Is the Gospel of Jesus Christ to feed stomachs or souls?
For Christians the understanding must be that nothing supersedes the Gospel of Jesus Christ. For what can? Would money replace the Gospel? What about position or rank, would those serve as a substitute for the Gospel? Would health? Completeness then, or wholeness of emotion? Perhaps good values and education? No! None of these can provide for the need that the Gospel alone can suffice.
Why then does it appear the mission of the church has become one of providing these various things for people, and in most instances in lieu of the Gospel?
At the ascension of Jesus Christ in Acts we read of Him commanding those present, “Acts 1:8 But ye shall receive power, after that the Holy Ghost is come upon you: and ye shall be witnesses unto me both in Jerusalem, and in all Judaea, and in Samaria, and unto the uttermost part of the earth.”
“Ye shall be witnesses unto me…” Go! Witness for me, and then He is taken up into heaven. Witnesses of what? The Gospel!
“Luke 24:46-48 And said unto them, Thus it is written, and thus it behoved Christ to suffer, and to rise from the dead the third day: And that repentance and remission of sins should be preached in his name among all nations, beginning at Jerusalem. And ye are witnesses of these things.”
Witnesses of the Gospel that declares men to be DEAD in sin and in desperate need of salvation. A Gospel that condemns all men under the death penalty of sin and consigns them to an eternal hell, but also the same Gospel that offers the way of salvation, true forgiveness of sin, and life eternal.
It is that Gospel which proclaims- The death of the Lamb of God, that perfect and only sacrifice which atones for the dreadful state of sin all men finds themselves in. And greater still the subsequent resurrection of the sacrificial Lamb- Jesus, signifying the sacrifice acceptable and the way into a state of righteousness having been made for all who would receive this gift of grace from God Himself.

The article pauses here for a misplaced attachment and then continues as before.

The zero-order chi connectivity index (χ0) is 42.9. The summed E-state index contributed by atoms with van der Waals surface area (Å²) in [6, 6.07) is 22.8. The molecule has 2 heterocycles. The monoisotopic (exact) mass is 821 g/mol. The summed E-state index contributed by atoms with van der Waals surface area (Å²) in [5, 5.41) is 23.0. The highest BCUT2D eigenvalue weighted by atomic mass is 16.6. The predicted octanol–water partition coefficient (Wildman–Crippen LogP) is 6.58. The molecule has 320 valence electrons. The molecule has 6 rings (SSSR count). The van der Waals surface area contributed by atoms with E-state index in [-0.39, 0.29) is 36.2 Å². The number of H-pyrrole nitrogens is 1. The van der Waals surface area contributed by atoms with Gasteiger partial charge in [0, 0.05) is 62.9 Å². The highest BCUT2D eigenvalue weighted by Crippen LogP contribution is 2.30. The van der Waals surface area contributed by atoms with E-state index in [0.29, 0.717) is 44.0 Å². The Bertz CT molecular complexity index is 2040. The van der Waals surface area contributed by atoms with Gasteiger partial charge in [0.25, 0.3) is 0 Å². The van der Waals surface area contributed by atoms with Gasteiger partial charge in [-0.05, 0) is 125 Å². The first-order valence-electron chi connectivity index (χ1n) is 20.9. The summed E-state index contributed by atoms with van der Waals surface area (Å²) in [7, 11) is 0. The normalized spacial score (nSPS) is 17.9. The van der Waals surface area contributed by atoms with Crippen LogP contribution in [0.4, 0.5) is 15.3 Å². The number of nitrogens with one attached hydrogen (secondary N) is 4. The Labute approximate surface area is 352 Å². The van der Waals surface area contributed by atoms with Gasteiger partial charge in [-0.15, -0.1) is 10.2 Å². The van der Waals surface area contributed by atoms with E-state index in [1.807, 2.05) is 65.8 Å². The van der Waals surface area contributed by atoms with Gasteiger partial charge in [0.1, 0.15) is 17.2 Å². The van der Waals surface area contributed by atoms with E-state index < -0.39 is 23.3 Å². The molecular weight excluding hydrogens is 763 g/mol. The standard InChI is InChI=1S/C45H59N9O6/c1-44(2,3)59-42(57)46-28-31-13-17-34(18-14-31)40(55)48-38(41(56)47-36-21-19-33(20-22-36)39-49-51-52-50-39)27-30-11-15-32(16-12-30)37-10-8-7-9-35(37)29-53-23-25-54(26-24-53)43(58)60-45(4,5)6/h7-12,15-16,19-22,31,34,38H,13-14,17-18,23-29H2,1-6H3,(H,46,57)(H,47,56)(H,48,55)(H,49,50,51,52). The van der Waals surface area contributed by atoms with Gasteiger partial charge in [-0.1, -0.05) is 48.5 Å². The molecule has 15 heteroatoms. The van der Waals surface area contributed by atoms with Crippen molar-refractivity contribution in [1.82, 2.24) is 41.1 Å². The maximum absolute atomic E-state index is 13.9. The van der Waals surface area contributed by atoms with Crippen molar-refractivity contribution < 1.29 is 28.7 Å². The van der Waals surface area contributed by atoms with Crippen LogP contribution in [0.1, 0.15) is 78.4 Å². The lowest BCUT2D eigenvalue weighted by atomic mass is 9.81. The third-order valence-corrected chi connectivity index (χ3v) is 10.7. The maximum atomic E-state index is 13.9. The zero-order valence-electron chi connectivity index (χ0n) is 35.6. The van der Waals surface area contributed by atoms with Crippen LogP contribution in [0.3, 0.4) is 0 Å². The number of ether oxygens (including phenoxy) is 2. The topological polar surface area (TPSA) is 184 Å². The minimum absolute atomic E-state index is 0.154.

Let the most wealthy man of the highest rank, who possess vast material goods; food, clothing, shelter, all his hearts desire. Let this man die a sinner and all is lost. The one thing of true value is lost, his eternal soul. Now, let a poor man who possesses nothing, hungry, homeless, broke… Let him die having received the promise of the glorious Gospel of Jesus Christ which is the power of God unto salvation- which promise is eternal life. Let him die and all is gained!
I know some are perhaps already seething at this apparent denunciation of our beloved social gospel, which on a certain level it may well be such a thing. However, that is not my intent, certainly I feel it is the responsibility of the church to at least attempt to feed the hungry, tend to the sick, care for the elderly, minister to orphans, yes, yes, and yes. But should it be at the expense of the Gospel? No.
What happens when the church cannot feed, clothe or house people? What happens when under severe persecution the church has no material goods or wealth to offer? Such as is happening to much of the church right now in Europe, the Middle East, the Far East, and other places. What then? What do you offer to men then when you can no longer facilitate a social gospel?
What do we offer dead men if we have ourselves forgotten the true need for the Gospel of Jesus Christ?
And from another perspective, what remains to offer men when we retract from them for fear of offending them?
If I am in a dead sleep in my home and you passing by notice it engulfed in flames, please offend me by bursting in and rudely awakening me to the danger so that I might escape.
Sometimes it seems we, as Christians, are so worried over offending people when considering the presentation of the Gospel. I wonder if with our concern of not offending them, we do not inadvertently distract from the severity of the need?
People are dying. Lost men and women, some walking around in despair, most without hope, all without light and the church is quiet, backwards, bashful, and ashamed.
Or at the least distracted. (Played any sports lately?)
Perhaps the problem is that the church is content, “We have our programs. We feed and shelter the homeless. We care for widows and orphans… Now let’s go enjoy ourselves and relax.” God forbid it!
What good is light if we hide it? What is salt if not catalyst for the fire!
What value is love if we do not share it? I speak of that Biblical love that typically only comes when the giver is sacrificing their own life for the betterment of the receiver.
Are we dead to self, to sin, or are we just sleeping?
Are we alive in Christ, or just excited with the doing?
Are we providing for eternity, or just building with wood, hay, and stubble?
What do we offer men if not the Gospel of Jesus Christ?